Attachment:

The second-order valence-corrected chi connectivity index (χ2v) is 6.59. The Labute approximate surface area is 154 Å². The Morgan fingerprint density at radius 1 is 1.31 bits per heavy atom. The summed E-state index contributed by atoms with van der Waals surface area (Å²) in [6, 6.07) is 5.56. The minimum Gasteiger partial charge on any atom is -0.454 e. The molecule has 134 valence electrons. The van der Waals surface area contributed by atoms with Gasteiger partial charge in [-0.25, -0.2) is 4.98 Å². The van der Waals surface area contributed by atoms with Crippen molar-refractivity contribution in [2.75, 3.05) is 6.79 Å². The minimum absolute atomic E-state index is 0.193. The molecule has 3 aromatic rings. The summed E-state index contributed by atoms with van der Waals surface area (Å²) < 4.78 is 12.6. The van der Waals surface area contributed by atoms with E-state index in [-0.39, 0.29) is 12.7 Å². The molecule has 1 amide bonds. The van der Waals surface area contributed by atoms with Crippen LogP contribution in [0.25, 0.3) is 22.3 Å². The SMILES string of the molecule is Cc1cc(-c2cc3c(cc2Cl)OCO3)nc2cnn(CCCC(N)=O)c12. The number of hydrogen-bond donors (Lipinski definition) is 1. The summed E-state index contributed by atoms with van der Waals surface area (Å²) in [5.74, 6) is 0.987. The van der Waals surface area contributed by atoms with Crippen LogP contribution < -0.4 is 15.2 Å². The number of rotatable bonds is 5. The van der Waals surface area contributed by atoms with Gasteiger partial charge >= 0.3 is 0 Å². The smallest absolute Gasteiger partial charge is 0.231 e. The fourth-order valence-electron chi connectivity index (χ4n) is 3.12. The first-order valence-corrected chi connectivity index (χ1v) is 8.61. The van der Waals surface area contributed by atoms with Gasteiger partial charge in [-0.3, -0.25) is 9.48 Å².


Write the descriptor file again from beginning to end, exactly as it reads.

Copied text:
The second-order valence-corrected chi connectivity index (χ2v) is 6.59. The Labute approximate surface area is 154 Å². The Morgan fingerprint density at radius 1 is 1.31 bits per heavy atom. The summed E-state index contributed by atoms with van der Waals surface area (Å²) in [6, 6.07) is 5.56. The minimum Gasteiger partial charge on any atom is -0.454 e. The molecule has 134 valence electrons. The van der Waals surface area contributed by atoms with Gasteiger partial charge in [-0.25, -0.2) is 4.98 Å². The van der Waals surface area contributed by atoms with Crippen molar-refractivity contribution in [2.75, 3.05) is 6.79 Å². The minimum absolute atomic E-state index is 0.193. The molecule has 3 aromatic rings. The summed E-state index contributed by atoms with van der Waals surface area (Å²) < 4.78 is 12.6. The van der Waals surface area contributed by atoms with E-state index in [-0.39, 0.29) is 12.7 Å². The molecule has 1 amide bonds. The van der Waals surface area contributed by atoms with Crippen LogP contribution in [0.25, 0.3) is 22.3 Å². The SMILES string of the molecule is Cc1cc(-c2cc3c(cc2Cl)OCO3)nc2cnn(CCCC(N)=O)c12. The number of hydrogen-bond donors (Lipinski definition) is 1. The summed E-state index contributed by atoms with van der Waals surface area (Å²) in [5.74, 6) is 0.987. The van der Waals surface area contributed by atoms with Crippen LogP contribution < -0.4 is 15.2 Å². The number of rotatable bonds is 5. The van der Waals surface area contributed by atoms with Gasteiger partial charge >= 0.3 is 0 Å². The smallest absolute Gasteiger partial charge is 0.231 e. The fourth-order valence-electron chi connectivity index (χ4n) is 3.12. The first-order valence-corrected chi connectivity index (χ1v) is 8.61. The van der Waals surface area contributed by atoms with Gasteiger partial charge in [-0.3, -0.25) is 9.48 Å².